re holloway - i am going off his own comments about his own music & that of the present. that of his music that i've heard is actually rather good when he forgets that it's not possible to be original in the 21st century any more and one must write in reference to the past etc etc, for instance in the third concerto for orchestra which he presented in one of the composition classes at cambridge (and spent so long talking about it that we didn't have time to hear the whole thing Sad )—solid & exciting stuff regardless of its "traditional" nature. dude just needs to relax a little more. i don't think i've ever met anyone so neurotic Tongue

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Holloway is a composer I am determined to get to grips with, having willfully ignored his music for too long. I recall reading the (probably) famous interview with Rochberg published several years ago in "Tempo" magazine in which he attempted to justify his change of musical direction. Dyn obviously disapproves(probably not the right word!) of Rochberg's thinking but, since it clearly made sense to him and since the result was music with which I am more than comfortable, it would be disingenuous of me to pretend that I could agree with her.

re rochberg - actually, i think i disapprove of rochberg's philosophy for reasons you might agree with. he states that he abandoned serialism because it was impossible to express emotion, tranquility, wit, energy, etc through it. (i state that he abandoned serialism because his serial music was, honestly, pretty lousy. he should have used his first symphony as a starting point instead, it's a much more successful & interesting work) but in his music what we find is intentional pastiches of other composers—in other words, he didn't believe it was possible to express emotion, tranquility, wit, energy, etc without resorting to languages invented by others. there was no such thing as a personal language of emotion, tranquility, und so weiter anymore; and that is something with which i quite strongly disagree. he should have spent more time looking into the music of e.g. Creston, Tippett, Shostakovich, Messiaen, Dutilleux, Vaughan Williams, etc etc all of whom did it quite well without openly paying homage to or unconsciously stealing from other composers most of the time.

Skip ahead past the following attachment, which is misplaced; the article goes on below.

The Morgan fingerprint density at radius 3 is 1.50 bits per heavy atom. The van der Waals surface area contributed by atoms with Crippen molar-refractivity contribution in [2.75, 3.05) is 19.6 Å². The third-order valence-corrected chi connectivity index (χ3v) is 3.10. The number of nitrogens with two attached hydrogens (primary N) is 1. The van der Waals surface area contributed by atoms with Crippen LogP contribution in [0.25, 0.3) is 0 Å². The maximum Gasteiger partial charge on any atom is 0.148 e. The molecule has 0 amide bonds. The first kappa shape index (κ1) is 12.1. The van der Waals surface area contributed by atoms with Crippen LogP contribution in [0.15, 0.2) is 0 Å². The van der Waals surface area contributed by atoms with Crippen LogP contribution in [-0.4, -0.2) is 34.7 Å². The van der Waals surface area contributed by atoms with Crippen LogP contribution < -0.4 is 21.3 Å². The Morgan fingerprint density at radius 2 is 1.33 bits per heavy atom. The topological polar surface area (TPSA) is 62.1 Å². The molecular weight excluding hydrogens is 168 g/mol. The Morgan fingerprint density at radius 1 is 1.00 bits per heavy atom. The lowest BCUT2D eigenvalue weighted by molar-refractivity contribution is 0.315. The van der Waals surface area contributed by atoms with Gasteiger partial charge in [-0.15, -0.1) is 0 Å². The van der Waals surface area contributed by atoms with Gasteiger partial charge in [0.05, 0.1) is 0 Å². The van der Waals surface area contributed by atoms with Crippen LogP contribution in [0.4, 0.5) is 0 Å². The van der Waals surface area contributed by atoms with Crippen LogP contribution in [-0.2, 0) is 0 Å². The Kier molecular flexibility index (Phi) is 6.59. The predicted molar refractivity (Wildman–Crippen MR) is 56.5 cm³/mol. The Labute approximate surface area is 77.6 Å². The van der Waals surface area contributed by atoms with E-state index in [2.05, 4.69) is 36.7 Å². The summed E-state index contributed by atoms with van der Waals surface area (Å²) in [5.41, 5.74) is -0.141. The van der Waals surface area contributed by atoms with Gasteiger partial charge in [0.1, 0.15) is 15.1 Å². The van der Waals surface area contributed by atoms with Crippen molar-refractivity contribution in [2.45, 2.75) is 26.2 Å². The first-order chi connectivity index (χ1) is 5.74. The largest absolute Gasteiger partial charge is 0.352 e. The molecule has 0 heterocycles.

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Were I a young (or even youngish) composer I MIGHT think differently. I might wish to strike out in a different direction. But I am not. I am an orchestral music lover(I cannot claim to be a "specialist" Grin). I know what I like but (a) am of an exploratory nature within the broad scope of such music and (b)-I hope-that I can be educated to be a little more adventurous in at least investigating a number of composers I had, probably wrongly, regarded as outside my "comfort zone".

that's fair enough. i have no idea how far your tastes extend in either direction, so i won't comment.

personally my night listening playlists include Stockhausen, Mozart, Cordier, Radulescu, Medtner, Zelenka and Cassidy and i spend quite a lot of my daytime listening to music from the last 20-30 years, which happens to include very few symphonies. i imagine you could describe me as an "eclectic" although most of my generation would find my tastes unaccountably narrow for the almost complete absence of anything with a beat >.>

edit: also i am a "she", for future reference
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Dundonnell
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« Reply #18 on: January 05, 2013, 05:53:09 pm »

My apologies Embarrassed

I get the impression that the majority of our members are male. Whether that impression is correct or not and if so, why that should be I could not possibly say.
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Dundonnell